Blood test results plus ramblings

FT3 - 8.1 (3.5 - 6.5)

FT4 - 2.9 (ll - 23)

TSH - 0.03 (0.35 - 4.50)

Any comments on these?

I've not been feeling brilliant since the beginning of the year and feel that there is something else going on.

One observation is the timing of my first dose of T3 in that I've been sleeping well and not waking up until 8.00 am or later. This morning I woke up very early and took T3 at 4.00 am and seems to have made a difference in that I'm more 'with it', more energy and more 'can do' attitude.

NHS Endo doesn't want to see me for 6 months, offered no advice except for the usual 'you're taking too much T3' and my response of 'not interested in figures, how I feel is more important'. This could be the end but am keen to use the NHS for blood tests and nothing else.

21 Replies

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  • If taking T3 at 4am has made you feel a little better, then perhaps your adrenals are struggling and you would benefit from using the circadian T3 method developed by Paul Robinson. He's written a couple of books about it and also has a blog.

    recoveringwitht3.com/blog

    I have never used his method but I know many people get a lot better with it.

  • I've tried that humanbean but unfortunately setting the alarm and not getting back to sleep left me wiped out. I understand the science behind it as I bought the book. Thanks for the suggestion though.

  • Your blood tests are consistent with someone on T3 alone.

    If you are feeling better, the dose must suit you.

  • I was feeling better shaws up until the New Year. Do you think the results look OK? Thanks.

  • Yes, the results look fine but read down a couple of paras and you will see Dr Lowe pays no attention to the TSH after the initial diagnosis. Only how the patient feels.

  • If you're no longer feeling well and your t3 has crept up above the range maybe cut your dose a tiny bit and see if it helps - ? How are your pulse and temp?

  • Sorry but TSH of 0.03 is nearly on the floor, it's negligible.

  • I often had a TSH of 0.01. Dr Toft said it's o.k. to have a very low or suppressed TSH if you feel better.

  • Actually Shaws, I'm wondering if maybe you might be able to clarify the point I made below please? I have never really been able to get my head around this :-s

  • Please correct me if I am mistaken but I think thyroid cancer patients are expected to have a suppressed TSH as standard as part of their treatment. Surely it makes no difference whether you have cancer or not with as suppressed TSH, as long as you are not clinically over stimulated?

  • Exactly the point Dr Lowe made often. No harm comes to us with thyroid hormones. If someone forgets and takes a double dose he/she will be over-stimulated and may not feel too good, but he/she just misses next days dose till system settles down. Dr Skinner also made the same point.

  • Sorry, I missed out the link to Dr Lowe. This is the excerpt:

    Our treatment team uses the TSH level only initially to help clarify a patient’s thyroid status. But during treatment, we completely ignore the level. The reason is that the TSH level is totally irrelevant to normalizing the patient’s whole body metabolism and relieving his or her suffering. The only clinical value of the TSH level is to see the effect of a particular dose of thyroid hormone on the pituitary gland’s "thyrotroph" (TSH-secreting) cells.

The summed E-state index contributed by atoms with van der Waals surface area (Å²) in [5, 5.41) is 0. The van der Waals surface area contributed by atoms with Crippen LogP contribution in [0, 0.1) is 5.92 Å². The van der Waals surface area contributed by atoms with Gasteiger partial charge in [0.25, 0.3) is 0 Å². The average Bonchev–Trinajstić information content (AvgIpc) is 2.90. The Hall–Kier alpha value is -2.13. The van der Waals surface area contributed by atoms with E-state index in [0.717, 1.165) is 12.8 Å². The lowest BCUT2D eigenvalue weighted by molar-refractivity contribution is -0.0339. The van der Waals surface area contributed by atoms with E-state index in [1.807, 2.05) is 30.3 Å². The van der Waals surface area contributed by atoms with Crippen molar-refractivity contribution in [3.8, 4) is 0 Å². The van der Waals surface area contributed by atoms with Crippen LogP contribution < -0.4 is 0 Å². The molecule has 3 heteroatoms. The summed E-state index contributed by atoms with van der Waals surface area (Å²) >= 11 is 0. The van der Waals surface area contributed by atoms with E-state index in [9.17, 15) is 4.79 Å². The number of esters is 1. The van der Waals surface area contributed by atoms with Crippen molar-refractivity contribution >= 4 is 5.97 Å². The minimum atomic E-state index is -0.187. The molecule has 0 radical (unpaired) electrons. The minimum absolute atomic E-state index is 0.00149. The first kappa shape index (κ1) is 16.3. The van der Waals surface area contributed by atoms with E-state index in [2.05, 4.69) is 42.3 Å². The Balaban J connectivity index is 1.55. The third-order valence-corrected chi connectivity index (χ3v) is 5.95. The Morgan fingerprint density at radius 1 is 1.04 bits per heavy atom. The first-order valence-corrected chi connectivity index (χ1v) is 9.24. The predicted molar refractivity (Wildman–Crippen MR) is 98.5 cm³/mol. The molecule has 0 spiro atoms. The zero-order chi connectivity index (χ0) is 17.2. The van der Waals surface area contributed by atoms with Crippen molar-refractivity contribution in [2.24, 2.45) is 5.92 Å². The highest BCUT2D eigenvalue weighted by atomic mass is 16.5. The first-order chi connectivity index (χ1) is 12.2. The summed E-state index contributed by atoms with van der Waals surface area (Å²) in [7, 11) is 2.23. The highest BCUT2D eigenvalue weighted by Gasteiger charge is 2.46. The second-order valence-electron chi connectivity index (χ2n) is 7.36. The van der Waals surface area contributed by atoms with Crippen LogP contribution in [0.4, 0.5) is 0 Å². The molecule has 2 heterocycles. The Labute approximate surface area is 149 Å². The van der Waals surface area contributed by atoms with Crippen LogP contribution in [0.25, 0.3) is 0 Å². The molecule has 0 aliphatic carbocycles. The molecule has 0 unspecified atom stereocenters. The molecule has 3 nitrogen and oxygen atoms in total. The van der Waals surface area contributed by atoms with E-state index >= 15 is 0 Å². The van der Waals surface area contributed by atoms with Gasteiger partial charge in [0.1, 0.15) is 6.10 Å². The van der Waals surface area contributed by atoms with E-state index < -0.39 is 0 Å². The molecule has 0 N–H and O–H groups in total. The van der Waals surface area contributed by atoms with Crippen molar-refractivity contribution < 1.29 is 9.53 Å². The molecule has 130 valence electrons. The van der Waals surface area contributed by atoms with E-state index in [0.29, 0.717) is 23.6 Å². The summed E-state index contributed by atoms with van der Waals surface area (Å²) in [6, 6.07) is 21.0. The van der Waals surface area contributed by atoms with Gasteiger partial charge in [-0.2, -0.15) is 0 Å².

web.archive.org/web/2010103...

  • It would appear not all endocrinologists follow that doctrine!

  • Yes, it's a problem.

  • Oh, what if they would, life would be so much better for their many of their patients! They haven't been taught/learned the skills.

  • I think that's an unfair assessment. The link is to a private practitioner who offers his patients a particularly intensive treatment at some cost. The (excellent, as it happens) endocrinologist who has treated me the past two years doesn't have the benefit of such a relationship with his patients. NHS hospital clinics are very full, we usually have to wait some 3 months between consultations, often relying on blood tests in between which by necessity mean some level of diagnosis based on the TSH, F4, F3. Better that surely, than self diagnosis and treatment.

  • It's brilliant that you've had such an excellent experience and treatment. May I ask what part of the country you're in? I'm always on the lookout for a good endo.

  • I'm much happier self-treating. I've had my fill of being patronised by the medical profession to be honest.

  • To be fair it sounds like BillieSt isn't being patronised, which is what we all want and deserve from a doctor. A good endo is the holy grail. :-)

  • I wonder if you'd feel better if you take your doses at exactly the same time each day. 4 am maybe too early for you to stay awake, but perhaps 6.30 or something would be ok? Having said that, I sometimes take my early dose at 4 if I can't sleep and it seems to last until my next dose.

  • Could it be that the batch of T3 you've got isn't as strong as previous batches? I know that the Mercurypharma batch 81526 that I've been taking since just after Christmas only seems to be about 75% as strong as previous batches. Just a thought...

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